You can get a better idea of how they are formatted here.

For our purposes, it’s better to think of it as a matrix which we can see with the inspect() function.

inspect(DTM)So, we can see that we have 5296 documents (removed three NA’s) with 41735 terms.

We can also see an example matrix of what the DTM looks like.

Now let’s take a look at what the most frequent words are across all of the job postings.

Creating a Word Cloud of the Most Frequent TermsTo do this we are going to first convert the DTM into a matrix so that we can sum the columns to get a total term count throughout all of the documents.

I can then pick out the top 75 most frequent words throughout the entire corpus.

note: I chose to use a non-stemmed version of the corpus so that we would have the full words for the word cloud.

sums <- as.



matrix(DTM)))sums <- rownames_to_column(sums) colnames(sums) <- c("term", "count")sums <- arrange(sums, desc(count))head <- sums[1:75,]wordcloud(words = head$term, freq = head$count, min.

freq = 1000, max.

words=100, random.

order=FALSE, rot.


35, colors=brewer.

pal(8, "Dark2"))So, nothing too crazy here, but we can get a good sense of how powerful this tool can be.

Terms like support, learning, understanding, communication, can help paint a picture of what these companies are looking for in a candidate.

Sentiment Analysis“Sentiment (noun) : a general feeling, attitude, or opinion about something” — Cambridge English DictionarySentiment Analysis is simple in its goal but is complicated in its process to achieve that goal.

Sanjay Meena has a great introduction worth checking out:Your Guide to Sentiment AnalysisSentiment Analysis helps you discover people’s opinions, emotions and feelings about your product or servicemedium.

comWe are going to start out using the ‘SentimentAnalysis‘ package to do a simple polarity analysis using the Harvard-IV dictionary ( General Inquirer) which is a dictionary of words associated with positive (1,915 words) or negative (2,291 words) sentiment.

sent <- analyzeSentiment(DTM, language = "english")# were going to just select the Harvard-IV dictionary results .

sent <- sent[,1:4]#Organizing it as a dataframesent <- as.


frame(sent)# Now lets take a look at what these sentiment values look like.

head(sent)As you can see each document has a word count, a negativity score, a positivity score, and the overall sentiment score.

Let’s take a look at the distribution of our overall sentiment.

summary(sent$SentimentGI)Okay so overall our job descriptions are positive.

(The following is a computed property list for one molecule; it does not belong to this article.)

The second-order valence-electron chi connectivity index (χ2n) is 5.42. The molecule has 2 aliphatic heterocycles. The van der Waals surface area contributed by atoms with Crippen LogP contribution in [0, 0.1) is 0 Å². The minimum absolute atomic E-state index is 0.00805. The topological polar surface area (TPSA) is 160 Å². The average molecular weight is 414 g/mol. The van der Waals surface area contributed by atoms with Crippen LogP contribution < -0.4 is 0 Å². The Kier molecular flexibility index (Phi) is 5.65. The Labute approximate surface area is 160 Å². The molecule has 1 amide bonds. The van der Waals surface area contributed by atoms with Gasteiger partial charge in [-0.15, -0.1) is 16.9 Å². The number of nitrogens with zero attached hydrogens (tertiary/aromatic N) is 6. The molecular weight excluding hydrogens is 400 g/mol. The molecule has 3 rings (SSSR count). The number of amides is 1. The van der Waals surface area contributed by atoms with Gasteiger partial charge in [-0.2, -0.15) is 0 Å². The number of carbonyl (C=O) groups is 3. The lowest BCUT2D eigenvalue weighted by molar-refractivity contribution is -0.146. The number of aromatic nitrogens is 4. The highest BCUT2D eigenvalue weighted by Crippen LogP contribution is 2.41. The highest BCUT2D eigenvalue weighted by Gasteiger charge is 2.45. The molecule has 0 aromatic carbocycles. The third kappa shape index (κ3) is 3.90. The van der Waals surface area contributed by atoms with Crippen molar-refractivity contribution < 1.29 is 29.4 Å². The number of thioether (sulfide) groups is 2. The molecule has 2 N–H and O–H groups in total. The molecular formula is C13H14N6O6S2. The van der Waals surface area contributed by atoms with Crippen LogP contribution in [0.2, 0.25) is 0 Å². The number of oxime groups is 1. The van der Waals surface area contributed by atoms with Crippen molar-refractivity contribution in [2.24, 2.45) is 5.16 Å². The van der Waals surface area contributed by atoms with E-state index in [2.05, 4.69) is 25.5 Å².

The minimum score in all of the documents was0.

0, so it looks like the companies were doing a good job writing their job descriptions.

Now for fun let’s take a look at the top and bottom 5 companies based off their sentiment score.

# Start by attaching to other data which has the company names final <- bind_cols(postings1, sent)# now lets get the top 5 final %>% group_by(company_name) %>% summarize(sent = mean(SentimentGI)) %>% arrange(desc(sent)) %>% head(n= 5)# And now lets get the bottom 5 final %>% group_by(company_name) %>% summarize(sent = mean(SentimentGI)) %>% arrange(sent) %>% head(n= 5And there ya go.

Now, this is obviously not a great use-case for sentiment analysis, but it was a good introduction to understand process.

EmotionsOne more fun thing we can do is pull out emotions from the job descriptions.

We will do this with the syuzhet package using the NRC emotion lexicon, which relates words with associated emotions as well as a positive or negative sentiment.

sent2 <- get_nrc_sentiment(postings1$job_description)# Let's look at the corpus as a whole again:sent3 <- as.


frame(colSums(sent2))sent3 <- rownames_to_column(sent3) colnames(sent3) <- c("emotion", "count")ggplot(sent3, aes(x = emotion, y = count, fill = emotion)) + geom_bar(stat = "identity") + theme_minimal() + theme(legend.

position="none", panel.


major = element_blank()) + labs( x = "Emotion", y = "Total Count") + ggtitle("Sentiment of Job Descriptions") + theme(plot.

title = element_text(hjust=0.


We already know that the job descriptions are mostly positive, but it is ineresting to see trust and anticipation with higher values as well.

It is easy to see how this could be applied to other types of data such as reviews or comments to simplify large sets of textual data into quick insights.

Thanks for reading, I hope this walk-through might have helped some other beginners trying to get started with some of R’s text analysis packages.

I would love to hear any questions or feedback, as I am just getting started myself.